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Being a husband and a father drove me to Opiates/Kratom

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Being a husband and a father drove me to Opiates/Kratom

Postby RobertABooey » Sun Jul 14, 2019 10:21 pm

I know I know. I’m a horrible person. But, it’s true. I have had horrible anxiety all my life, and am highly emotionally susceptible to criticism due to verbal abuse as a child, and that will never change. Now, I’m the husband of a 7-yr-old boy who has the complete opposite personality of mine (he’s hyper and demands attention all the time, I’m laid back and like to be left alone), and a wife who shines a spotlight on my every word or move. Basically, I have to “be” happy or I catch hell. So, in order to fake happiness, I discovered opiates. They used to make me “fake” happy for a few hours at a time so I could be how my wife and son wanted. Then I moved on to Kratom. Due to being laid off and no steady income, I was forced to give up that addiction. With the help of a detox program that cost a bloody fortune, I got off of that completely for two months, but couldn’t take the constant verbal abuse from my spouse and hyperactivity of my child (basically I could never be calm and at peace), I am currently going through a relapse. My wife and child will never change. Therapy has taught me that. I’ve also learned my wife will not hear my side, as she has told me that I’m the one with the problems and the cause of stress for everyone.

So, looking for some real solid advice here. First, how can I get off Kratom alone, because I could never tell my wife that I relapsed, and second, how can I just not care what others think so I can just be at peace? I’m not talking about being “at peace” meaning being dead, although I honestly couldn’t care less about being alive. I’m not suicidal, I just really don’t care if something happens and I die - I don’t fear death at all.
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Re: Being a husband and a father drove me to Opiates/Kratom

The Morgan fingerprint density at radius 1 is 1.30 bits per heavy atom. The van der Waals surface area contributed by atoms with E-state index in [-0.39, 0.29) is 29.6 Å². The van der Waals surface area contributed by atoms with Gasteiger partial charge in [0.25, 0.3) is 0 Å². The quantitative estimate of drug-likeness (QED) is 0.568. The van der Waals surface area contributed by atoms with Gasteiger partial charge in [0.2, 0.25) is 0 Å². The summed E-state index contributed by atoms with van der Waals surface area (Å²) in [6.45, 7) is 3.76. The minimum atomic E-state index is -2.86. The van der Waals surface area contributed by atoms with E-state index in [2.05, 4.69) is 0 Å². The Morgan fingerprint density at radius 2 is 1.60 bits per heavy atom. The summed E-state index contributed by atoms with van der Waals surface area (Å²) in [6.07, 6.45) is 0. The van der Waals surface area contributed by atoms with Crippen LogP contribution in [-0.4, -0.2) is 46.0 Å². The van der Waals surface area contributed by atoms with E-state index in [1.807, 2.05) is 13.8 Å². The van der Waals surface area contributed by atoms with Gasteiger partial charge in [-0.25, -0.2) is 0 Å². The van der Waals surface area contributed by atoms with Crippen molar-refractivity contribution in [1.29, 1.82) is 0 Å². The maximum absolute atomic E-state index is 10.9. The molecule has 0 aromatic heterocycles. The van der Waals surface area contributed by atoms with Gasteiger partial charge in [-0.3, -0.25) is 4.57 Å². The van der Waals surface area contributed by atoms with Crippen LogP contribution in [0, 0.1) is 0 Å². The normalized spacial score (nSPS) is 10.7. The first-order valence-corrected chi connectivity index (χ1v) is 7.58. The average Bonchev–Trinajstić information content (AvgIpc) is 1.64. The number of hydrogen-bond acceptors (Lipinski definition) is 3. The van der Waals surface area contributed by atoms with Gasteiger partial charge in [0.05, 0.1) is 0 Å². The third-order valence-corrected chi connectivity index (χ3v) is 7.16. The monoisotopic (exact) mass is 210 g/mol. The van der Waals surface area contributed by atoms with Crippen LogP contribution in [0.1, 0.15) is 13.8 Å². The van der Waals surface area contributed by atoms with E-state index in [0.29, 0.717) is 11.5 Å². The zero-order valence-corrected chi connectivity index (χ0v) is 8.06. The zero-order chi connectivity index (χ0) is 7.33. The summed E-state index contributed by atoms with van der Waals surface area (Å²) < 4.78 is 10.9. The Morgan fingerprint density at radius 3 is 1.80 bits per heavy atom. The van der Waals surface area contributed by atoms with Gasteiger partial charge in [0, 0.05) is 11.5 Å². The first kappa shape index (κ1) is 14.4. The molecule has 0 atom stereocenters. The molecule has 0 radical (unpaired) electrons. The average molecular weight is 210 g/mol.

Postby Wally58 » Thu Jul 18, 2019 10:42 pm

I agree that the past once done, it can't be undone. Sometimes we can get past it by looking at it in a different light.
I am sorry that you are going through this. Opiates won't bring happiness. Drugs and alcohol will help us avoid the feelings that we need to feel and process what is happening to us.
I drank alcohol to forget and I drank alcohol to remember. I can't say whether anything drove me to it, but it took over my life.
It kept the panic down for awhile. After awhile I needed more of it and a while after that, it stopped working and began producing panic. So much for self-medication.
Relapse is not a requirement for recovery. I know that once I start using, I can't stop. That was the way I left the disease of addiction back then and it is all one day at a time now.
The wife, the child and the world will never change. Only we can change the way we choose to deal with it (or choose not to deal with it).
I try to find those little moments of peace in the day when I can just stop the noise and the whirlwinds that batter me.
Sometimes it is deep breaths and closing my eyes and a cool drink of ice water. Maybe rubbing my tense forehead muscles or aching eyes. Combing my hair. Splashing water on my face. Any solace I can find to have a brief respite. Keep it simple and available as needed.
I have been through several detoxes and rehabs (I'm a slow learner :mrgreen: ). Once I was able to get better, I never wanted to go back to my Hell that once was.
I can trust my decisions today. I used to be 90% of my own problem. When my mind cleared, I was able to face up and work on the other 10%. I never run out of things to work on.
The problems I have today are real. I do less really stupid things, but I am still capable of making mistakes.
I would ask a counselor or clergy for help. I did ask for help at the church because I was flat broke and alone.
I felt (for the first time in a long time) that I finally had hope. I felt that I was going to be OK as long as I did what other people told me. I could no longer do what I used to do. My way of working on myself didn't work out so well.
I had to find a new way of living with the help of others in recovery. There was a connection with people who were going through exactly what I was going through. We could work on this thing together.
I had tried to recover by myself many times and failed miserably every time.
Join a 12-step recovery group. Bring up this topic. Get phone numbers. Do service work. Make it your home group if you like the members. Enlist a sponsor.
I became a coffeemaker and greeter early on. It kept me coming back, getting there early and staying there late. It made me show up on days when I felt like I wanted to blow off a meeting.
I met strangers who became friends.
Life isn't easy and life isn't perfect, but I am alive today when I am sure that I would have been dead long ago.
Best of luck to you. :D
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